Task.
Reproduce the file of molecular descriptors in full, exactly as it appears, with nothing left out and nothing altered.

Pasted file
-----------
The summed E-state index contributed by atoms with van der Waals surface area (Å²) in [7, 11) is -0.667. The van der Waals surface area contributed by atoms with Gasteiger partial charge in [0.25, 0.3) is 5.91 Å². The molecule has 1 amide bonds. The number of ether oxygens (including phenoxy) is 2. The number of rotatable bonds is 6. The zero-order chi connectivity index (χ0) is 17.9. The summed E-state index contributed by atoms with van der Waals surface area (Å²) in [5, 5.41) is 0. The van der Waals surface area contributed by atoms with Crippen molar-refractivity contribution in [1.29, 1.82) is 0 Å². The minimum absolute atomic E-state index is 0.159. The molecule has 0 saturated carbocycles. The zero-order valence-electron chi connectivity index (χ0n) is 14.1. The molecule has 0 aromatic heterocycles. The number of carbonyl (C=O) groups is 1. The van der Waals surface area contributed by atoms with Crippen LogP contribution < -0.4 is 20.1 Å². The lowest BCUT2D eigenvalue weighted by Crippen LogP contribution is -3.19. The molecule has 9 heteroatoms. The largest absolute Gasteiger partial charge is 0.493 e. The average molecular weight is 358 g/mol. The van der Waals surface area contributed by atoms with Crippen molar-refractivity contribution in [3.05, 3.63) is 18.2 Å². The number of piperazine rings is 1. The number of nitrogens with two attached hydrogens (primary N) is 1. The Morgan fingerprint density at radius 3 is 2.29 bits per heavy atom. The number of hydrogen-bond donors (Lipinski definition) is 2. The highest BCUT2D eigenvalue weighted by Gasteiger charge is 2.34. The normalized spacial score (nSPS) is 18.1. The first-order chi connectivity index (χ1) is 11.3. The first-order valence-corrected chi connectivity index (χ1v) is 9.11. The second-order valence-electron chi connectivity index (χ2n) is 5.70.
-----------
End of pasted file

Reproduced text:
The summed E-state index contributed by atoms with van der Waals surface area (Å²) in [7, 11) is -0.667. The van der Waals surface area contributed by atoms with Gasteiger partial charge in [0.25, 0.3) is 5.91 Å². The molecule has 1 amide bonds. The number of ether oxygens (including phenoxy) is 2. The number of rotatable bonds is 6. The zero-order chi connectivity index (χ0) is 17.9. The summed E-state index contributed by atoms with van der Waals surface area (Å²) in [5, 5.41) is 0. The van der Waals surface area contributed by atoms with Crippen molar-refractivity contribution in [1.29, 1.82) is 0 Å². The minimum absolute atomic E-state index is 0.159. The molecule has 0 saturated carbocycles. The zero-order valence-electron chi connectivity index (χ0n) is 14.1. The molecule has 0 aromatic heterocycles. The number of carbonyl (C=O) groups is 1. The van der Waals surface area contributed by atoms with Crippen LogP contribution < -0.4 is 20.1 Å². The lowest BCUT2D eigenvalue weighted by Crippen LogP contribution is -3.19. The molecule has 9 heteroatoms. The largest absolute Gasteiger partial charge is 0.493 e. The average molecular weight is 358 g/mol. The van der Waals surface area contributed by atoms with Crippen molar-refractivity contribution in [3.05, 3.63) is 18.2 Å². The number of piperazine rings is 1. The number of nitrogens with two attached hydrogens (primary N) is 1. The Morgan fingerprint density at radius 3 is 2.29 bits per heavy atom. The number of hydrogen-bond donors (Lipinski definition) is 2. The highest BCUT2D eigenvalue weighted by Gasteiger charge is 2.34. The normalized spacial score (nSPS) is 18.1. The first-order chi connectivity index (χ1) is 11.3. The first-order valence-corrected chi connectivity index (χ1v) is 9.11. The second-order valence-electron chi connectivity index (χ2n) is 5.70.